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15 Amazing Places You Can Tour Virtually

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If you can’t check out these places in person, you can at least visit them virtually—no flights or road trips required.

1. The National Museum of Natural History

Learn where we’ve been by taking a look around the stunning exhibits at this Smithsonian museum in the nation’s capital.

2. Taj Mahal

This look at the the famous Indian mausoleum is one of several Airpano flying 360 tours on this list.

3. U.S. Capitol

The U.S. Capitol was completed in 1800, but it still seems to be in a constant state of construction. This virtual tour is a great way to see the landmark, and it's always scaffolding-free.

4. Eiffel Tower

Getting to the top of the iconic Parisian landmark has never been so simple. Click on the different vantage points at the bottom of the page to get a killer view—then click on numbered buildings in the distance to learn more.

5. Louvre

From this page you can choose several different areas of the world-famous museum to explore.

6. Vatican

This page on the Vatican’s website allows you to click on any of several different locations and quickly go inside for a look around. Make sure your computer is muted if you don’t want to hear music.

7. Sistine Chapel

One place the tour of the Vatican doesn't include is the Sistine Chapel. Click here and look skyward to see Michelangelo’s handiwork.

8. Route 66

Get your kicks on Google Street View of Route 66.

9. The Colosseum

Are you not entertained? You will be as you click around this virtual tour of this ancient arena.

10. The White House

This one isn’t a full 360-degree experience, but it still allows you to click on different levels and rooms of the Executive Mansion to learn more and watch videos about them.

11. The Ancient City of Petra

This aerial tour of Petra, Jordan starts at Al Khazneh, the stunning temple carved into a sandstone cliff. Fans of Indiana Jones will instantly recognize it as the location where Indy chose wisely. Drag the mouse around to get a full view of your surroundings.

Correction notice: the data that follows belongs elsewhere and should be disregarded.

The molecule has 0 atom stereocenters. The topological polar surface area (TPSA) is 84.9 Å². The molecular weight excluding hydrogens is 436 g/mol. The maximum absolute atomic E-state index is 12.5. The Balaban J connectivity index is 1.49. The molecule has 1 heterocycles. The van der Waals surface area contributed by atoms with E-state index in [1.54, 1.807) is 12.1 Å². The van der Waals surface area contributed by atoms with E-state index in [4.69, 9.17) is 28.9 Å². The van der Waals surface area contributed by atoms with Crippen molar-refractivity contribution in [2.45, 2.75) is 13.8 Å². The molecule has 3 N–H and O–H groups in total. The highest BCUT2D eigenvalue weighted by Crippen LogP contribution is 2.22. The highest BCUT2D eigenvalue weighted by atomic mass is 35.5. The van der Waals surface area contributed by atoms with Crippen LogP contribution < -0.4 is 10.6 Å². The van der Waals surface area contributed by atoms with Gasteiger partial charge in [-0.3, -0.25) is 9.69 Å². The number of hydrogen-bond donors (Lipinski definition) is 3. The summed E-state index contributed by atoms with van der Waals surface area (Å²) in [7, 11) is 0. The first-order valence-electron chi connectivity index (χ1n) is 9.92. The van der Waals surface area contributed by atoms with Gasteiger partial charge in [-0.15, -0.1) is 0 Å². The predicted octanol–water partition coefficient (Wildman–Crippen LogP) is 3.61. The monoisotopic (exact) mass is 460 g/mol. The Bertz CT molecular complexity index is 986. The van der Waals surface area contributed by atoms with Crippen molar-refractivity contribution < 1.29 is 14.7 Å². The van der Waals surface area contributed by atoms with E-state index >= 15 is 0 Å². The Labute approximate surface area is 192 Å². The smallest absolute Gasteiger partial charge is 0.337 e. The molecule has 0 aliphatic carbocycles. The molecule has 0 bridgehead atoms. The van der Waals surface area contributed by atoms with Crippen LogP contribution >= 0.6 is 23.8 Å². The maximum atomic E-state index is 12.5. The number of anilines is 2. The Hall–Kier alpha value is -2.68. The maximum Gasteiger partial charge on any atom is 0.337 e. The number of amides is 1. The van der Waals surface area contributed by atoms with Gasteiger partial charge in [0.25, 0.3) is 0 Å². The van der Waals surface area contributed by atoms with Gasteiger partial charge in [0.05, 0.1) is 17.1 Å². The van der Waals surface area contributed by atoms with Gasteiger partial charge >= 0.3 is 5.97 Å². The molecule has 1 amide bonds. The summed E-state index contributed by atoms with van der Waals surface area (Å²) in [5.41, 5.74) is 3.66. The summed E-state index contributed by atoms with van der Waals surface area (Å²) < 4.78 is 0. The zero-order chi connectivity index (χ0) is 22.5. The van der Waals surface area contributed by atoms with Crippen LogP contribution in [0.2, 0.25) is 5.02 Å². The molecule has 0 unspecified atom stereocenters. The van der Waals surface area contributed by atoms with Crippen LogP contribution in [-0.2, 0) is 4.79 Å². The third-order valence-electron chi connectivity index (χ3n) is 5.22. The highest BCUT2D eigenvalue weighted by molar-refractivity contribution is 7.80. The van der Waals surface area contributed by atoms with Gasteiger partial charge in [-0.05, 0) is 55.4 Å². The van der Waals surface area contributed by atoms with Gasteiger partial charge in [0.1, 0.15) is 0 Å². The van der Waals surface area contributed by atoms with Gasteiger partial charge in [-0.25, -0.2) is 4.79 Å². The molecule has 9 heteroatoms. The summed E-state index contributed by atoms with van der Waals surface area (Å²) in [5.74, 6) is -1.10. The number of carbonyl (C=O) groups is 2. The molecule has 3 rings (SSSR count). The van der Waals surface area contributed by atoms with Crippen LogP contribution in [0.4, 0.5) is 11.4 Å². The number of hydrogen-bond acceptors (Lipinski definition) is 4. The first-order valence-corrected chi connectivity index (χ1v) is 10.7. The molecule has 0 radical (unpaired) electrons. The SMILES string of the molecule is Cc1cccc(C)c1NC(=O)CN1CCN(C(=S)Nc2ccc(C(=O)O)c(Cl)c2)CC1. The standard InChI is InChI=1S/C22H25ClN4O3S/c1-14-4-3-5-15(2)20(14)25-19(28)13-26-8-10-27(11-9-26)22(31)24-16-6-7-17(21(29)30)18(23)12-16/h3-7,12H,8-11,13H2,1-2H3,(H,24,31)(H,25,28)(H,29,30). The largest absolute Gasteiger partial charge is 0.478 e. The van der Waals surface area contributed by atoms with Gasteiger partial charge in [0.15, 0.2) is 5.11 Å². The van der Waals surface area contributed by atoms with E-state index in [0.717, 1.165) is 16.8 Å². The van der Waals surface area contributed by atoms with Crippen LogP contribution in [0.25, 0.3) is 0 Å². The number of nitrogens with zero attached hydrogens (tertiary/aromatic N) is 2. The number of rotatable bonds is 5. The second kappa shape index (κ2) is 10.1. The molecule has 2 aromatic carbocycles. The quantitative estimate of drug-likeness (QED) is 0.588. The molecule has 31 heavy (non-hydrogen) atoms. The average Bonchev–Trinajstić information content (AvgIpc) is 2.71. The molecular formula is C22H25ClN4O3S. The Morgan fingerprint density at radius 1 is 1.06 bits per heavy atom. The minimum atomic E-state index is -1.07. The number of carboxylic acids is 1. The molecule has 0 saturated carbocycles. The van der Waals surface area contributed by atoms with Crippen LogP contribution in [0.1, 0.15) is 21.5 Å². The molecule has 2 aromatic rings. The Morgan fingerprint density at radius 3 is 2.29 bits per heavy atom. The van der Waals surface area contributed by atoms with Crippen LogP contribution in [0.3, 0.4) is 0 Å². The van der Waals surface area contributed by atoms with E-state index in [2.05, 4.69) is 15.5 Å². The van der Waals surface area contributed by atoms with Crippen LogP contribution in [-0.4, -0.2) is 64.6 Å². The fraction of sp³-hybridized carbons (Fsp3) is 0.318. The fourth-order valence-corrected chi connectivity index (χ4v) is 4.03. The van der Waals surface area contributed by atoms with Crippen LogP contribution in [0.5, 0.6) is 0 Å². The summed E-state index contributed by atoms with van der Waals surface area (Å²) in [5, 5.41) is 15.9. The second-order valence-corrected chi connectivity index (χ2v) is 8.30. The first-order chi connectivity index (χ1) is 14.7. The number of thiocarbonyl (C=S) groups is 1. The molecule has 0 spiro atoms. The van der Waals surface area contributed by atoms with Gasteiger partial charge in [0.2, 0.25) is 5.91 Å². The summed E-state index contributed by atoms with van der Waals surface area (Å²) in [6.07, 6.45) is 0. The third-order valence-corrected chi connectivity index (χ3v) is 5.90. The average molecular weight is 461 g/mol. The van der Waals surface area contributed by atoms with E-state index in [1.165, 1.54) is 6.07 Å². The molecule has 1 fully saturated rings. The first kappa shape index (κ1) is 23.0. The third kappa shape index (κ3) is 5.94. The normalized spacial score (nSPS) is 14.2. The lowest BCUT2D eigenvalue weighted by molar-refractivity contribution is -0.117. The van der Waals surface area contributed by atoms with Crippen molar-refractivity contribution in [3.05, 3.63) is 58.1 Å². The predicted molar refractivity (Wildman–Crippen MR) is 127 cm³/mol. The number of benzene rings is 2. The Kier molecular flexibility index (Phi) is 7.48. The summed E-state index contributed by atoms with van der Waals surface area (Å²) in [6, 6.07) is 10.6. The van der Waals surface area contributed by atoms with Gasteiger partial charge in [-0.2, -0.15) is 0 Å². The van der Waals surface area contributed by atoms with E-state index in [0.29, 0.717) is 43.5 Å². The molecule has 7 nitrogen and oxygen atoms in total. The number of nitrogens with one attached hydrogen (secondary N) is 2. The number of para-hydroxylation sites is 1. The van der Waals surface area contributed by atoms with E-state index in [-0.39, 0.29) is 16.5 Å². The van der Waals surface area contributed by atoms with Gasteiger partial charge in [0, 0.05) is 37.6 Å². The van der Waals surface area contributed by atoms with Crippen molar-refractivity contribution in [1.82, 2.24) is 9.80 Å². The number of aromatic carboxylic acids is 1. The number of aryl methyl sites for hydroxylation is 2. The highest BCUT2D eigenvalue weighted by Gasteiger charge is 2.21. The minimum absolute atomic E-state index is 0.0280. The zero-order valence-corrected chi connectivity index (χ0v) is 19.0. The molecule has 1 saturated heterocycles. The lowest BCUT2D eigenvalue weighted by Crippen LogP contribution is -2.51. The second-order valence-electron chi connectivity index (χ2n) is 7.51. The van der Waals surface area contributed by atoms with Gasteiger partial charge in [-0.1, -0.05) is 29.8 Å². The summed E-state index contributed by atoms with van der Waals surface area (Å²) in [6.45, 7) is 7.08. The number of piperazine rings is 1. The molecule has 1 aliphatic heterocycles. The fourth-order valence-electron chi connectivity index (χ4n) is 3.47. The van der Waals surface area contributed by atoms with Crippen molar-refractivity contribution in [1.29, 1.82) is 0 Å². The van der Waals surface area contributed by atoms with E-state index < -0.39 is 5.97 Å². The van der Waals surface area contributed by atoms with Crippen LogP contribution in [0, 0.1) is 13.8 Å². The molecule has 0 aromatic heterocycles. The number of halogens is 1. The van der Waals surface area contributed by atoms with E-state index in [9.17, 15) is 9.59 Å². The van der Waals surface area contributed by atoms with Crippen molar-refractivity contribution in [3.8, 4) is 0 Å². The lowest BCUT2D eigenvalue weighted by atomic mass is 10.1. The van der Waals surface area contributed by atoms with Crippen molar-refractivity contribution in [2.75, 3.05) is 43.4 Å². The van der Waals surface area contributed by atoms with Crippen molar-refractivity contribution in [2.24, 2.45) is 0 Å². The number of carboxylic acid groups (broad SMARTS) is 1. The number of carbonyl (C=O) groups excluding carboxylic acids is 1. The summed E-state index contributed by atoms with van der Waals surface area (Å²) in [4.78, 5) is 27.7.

12. Stonehenge

Click on one of the four Street View options to take a look around this ancient stone, uh, calendar? Jungle gym? Graveyard? Whatever it is, it’s interesting.

13. 9/11 Memorial

If you can’t make it to New York City, you can pay your respects in the meantime by taking the virtual tour here.

14. Yosemite National Park

If you’re sitting in an office, do yourself a favor and take a minute to roam around Yosemite National Park. You can almost smell the grass. As 30 Rock's Liz Lemon would say, “I want to go to there.”

15. The Pyramids

Survey the awe-inspiring achievement of the Great Pyramids at Giza from above.

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5 Times Kids Corrected Museums
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Museums are bastions of knowledge, but they're occasionally no match for an eagle-eyed youngster. Here are five times that kids and teenagers have spotted—and corrected—mistakes in exhibitions, or noticed something amiss.

1. THE KID WHO SPOTTED THE LONDON NATURAL HISTORY MUSEUM'S DINO MIX-UP.

While partaking in the London Natural History Museum’s “Dino Snores for Kids”—an overnight sleepover for young museum buffs—in July 2017, 10-year-old Charlie Edwards noticed that one of the signs in the museum’s “Dinosaur Trail” fossil-spotting activity wasn’t quite right. It was supposed to show an Oviraptor—a beaked, carnivorous dinosaur—but Edwards knew that the image on the sign actually depicted a Protoceratops, a sheep-sized herbivore.

Edwards told his parents, who were skeptical, but contacted the museum anyway on their son's behalf. Several weeks later, the family received a letter from the Natural History Museum confirming the boy’s hunch. (According to a statement issued by the Natural History Museum, the exhibition had been "refurbished several times" and "an error [had] been made.") Thanks to Edwards, officials are now planning to correct the sign.

“I am really, really proud of him,” Charlie’s mother, Jade, said. “Charlie has Asperger syndrome and tends to find a subject he loves and tries to learn so much about it, so it’s really nice that he’s been able to show what he’s learned and that knowledge base.”